The action starts at 4 a.m. Twin Cities time on Tuesday, and will end several weeks later with the birth of one of the world’s largest health care companies.
That’s assuming all goes according to plan. On Tuesday morning, executives with Minnesota med-tech giant Medtronic and Dublin-based health care supplier Covidien will urge their shareholders to approve a deal to unite the companies under a new corporate parent based in Ireland. The deal also needs approval from an Irish court, which could take several weeks.
Following those steps, all shares in Medtronic Inc., a company born in an old boxcar garage in northeast Minneapolis 65 years ago, will be canceled.
In their place, Medtronic shareholders will receive stock in a new Irish-domiciled, multinational conglomerate called Medtronic PLC, with top executives continuing to work at offices in Fridley. The stock will trade under the same New York Stock Exchange ticker, MDT, and the new shares are expected to open at the same price as the old Medtronic Inc. shares closed on.
Medtronic will be paying the equivalent of about $48 billion for Covidien’s large catalog of general hospital and surgical supplies sold around the world. For shareholders supporting the deal, the hope is that the new company will be more valuable than either one standing alone, and that financial advantages inherent in setting up global operations in a low-tax country like Ireland will free up capital for investments in new jobs and plants in Minnesota and across the U.S.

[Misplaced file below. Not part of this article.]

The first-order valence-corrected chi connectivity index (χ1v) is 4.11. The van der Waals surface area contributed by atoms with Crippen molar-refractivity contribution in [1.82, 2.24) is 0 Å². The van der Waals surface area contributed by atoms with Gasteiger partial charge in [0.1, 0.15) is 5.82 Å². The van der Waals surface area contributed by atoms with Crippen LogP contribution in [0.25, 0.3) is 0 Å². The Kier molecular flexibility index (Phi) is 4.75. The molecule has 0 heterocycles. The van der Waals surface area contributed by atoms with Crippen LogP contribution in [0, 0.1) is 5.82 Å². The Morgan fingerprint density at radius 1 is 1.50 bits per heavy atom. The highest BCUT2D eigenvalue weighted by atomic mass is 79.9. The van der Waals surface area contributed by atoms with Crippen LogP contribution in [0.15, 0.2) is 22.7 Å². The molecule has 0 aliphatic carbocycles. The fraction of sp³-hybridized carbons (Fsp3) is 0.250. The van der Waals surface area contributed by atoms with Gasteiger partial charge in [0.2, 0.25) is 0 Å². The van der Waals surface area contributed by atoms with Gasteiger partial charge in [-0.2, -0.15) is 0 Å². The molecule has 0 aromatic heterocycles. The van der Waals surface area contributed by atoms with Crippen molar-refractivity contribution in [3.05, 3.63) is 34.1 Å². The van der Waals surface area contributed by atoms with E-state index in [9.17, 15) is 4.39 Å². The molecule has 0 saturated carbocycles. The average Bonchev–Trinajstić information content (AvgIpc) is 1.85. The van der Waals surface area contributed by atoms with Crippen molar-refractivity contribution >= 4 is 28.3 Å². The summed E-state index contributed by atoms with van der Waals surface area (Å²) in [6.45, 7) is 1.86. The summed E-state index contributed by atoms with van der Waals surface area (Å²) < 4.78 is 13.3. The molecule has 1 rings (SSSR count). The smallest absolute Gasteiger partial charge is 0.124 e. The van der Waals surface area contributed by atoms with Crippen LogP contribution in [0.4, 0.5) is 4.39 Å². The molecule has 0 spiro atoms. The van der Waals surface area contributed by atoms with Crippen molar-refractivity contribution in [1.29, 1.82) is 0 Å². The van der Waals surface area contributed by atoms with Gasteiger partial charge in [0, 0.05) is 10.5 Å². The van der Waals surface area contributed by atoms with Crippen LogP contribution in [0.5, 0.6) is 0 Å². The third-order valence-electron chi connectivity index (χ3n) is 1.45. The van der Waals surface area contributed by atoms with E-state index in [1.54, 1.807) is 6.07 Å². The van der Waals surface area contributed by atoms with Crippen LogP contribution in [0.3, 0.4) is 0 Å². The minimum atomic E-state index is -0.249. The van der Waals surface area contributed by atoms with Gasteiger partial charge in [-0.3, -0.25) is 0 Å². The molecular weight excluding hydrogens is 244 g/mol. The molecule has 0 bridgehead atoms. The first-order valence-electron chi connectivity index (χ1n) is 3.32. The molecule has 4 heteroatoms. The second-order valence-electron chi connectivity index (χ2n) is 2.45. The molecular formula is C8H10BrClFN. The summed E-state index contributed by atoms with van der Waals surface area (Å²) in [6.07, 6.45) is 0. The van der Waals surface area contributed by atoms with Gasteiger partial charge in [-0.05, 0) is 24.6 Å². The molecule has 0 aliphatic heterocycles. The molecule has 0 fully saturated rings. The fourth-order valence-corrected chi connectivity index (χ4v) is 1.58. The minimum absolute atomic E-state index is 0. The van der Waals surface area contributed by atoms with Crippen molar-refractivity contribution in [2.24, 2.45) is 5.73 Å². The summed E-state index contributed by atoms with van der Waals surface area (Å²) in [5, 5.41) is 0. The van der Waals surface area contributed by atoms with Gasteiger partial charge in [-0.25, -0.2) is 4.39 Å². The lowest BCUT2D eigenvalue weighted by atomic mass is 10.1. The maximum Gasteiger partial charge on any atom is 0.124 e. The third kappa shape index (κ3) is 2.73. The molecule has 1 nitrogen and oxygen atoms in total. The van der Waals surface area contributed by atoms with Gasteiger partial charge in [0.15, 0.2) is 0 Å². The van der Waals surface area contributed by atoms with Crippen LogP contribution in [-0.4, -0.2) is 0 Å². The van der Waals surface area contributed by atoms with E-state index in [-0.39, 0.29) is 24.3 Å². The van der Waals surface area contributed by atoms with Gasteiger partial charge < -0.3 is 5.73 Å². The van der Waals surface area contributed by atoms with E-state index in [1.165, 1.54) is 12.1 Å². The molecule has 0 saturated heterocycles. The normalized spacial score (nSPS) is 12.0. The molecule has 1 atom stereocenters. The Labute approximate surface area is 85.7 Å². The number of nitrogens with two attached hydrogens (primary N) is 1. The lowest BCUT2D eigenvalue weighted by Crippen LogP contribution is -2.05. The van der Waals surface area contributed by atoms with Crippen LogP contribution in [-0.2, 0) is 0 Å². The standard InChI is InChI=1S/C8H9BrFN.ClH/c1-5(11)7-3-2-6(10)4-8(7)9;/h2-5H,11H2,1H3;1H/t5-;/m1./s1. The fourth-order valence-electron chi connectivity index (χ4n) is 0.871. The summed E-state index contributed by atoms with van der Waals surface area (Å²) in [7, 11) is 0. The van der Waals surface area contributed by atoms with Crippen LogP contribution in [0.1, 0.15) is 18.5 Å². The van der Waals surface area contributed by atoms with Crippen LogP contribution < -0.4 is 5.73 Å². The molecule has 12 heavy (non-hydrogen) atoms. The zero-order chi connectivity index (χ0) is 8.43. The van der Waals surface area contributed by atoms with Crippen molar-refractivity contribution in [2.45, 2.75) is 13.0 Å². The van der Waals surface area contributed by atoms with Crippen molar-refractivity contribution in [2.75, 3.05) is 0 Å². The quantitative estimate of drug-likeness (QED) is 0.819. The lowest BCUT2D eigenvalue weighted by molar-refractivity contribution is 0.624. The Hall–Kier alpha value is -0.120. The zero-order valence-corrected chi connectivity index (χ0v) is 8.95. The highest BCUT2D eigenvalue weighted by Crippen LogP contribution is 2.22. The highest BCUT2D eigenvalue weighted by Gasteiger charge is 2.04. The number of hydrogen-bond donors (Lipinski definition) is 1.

Medtronic PLC will employ 87,000 people with operations in more than 150 countries.
With combined revenue of roughly $27 billion, the new company will have a market capitalization just north of $100 billion. That would make Medtronic more valuable than iconic American brands like McDonald’s and Honeywell International on a market-cap basis.
But the new company will remain in the corporate shadow of health care behemoth Johnson & Johnson, which boasts a market capitalization approaching $300 billion, making it one of the 10 biggest companies in the world, according to global corporate rankings complied by Financial Times.
Voting starts in Dublin
On Tuesday, Covidien’s shareholders will gather at the posh Conrad Dublin hotel to vote on whether to accept Medtronic’s offer of $35.19 in cash and 0.956 shares in the new Medtronic stock in exchange for each share of their old Covidien holdings.
Covidien needs approval from the owners of 75 percent of its 453 million shares to move forward.
The purchase price, negotiated by Covidien CEO Jose Almeida and Medtronic CEO Omar Ishrak between April and June 2014, was a premium of 29 percent over Covidien’s stock price at the time.
“Mr. Almeida told Mr. Ishrak that Covidien has significant value as a stand-alone company and that Medtronic would need to offer a compelling premium in order for the Covidien board to approve a transaction,” investment advisory firm Glass Lewis & Co. wrote in a note to investors, summarizing company statements in securities filings.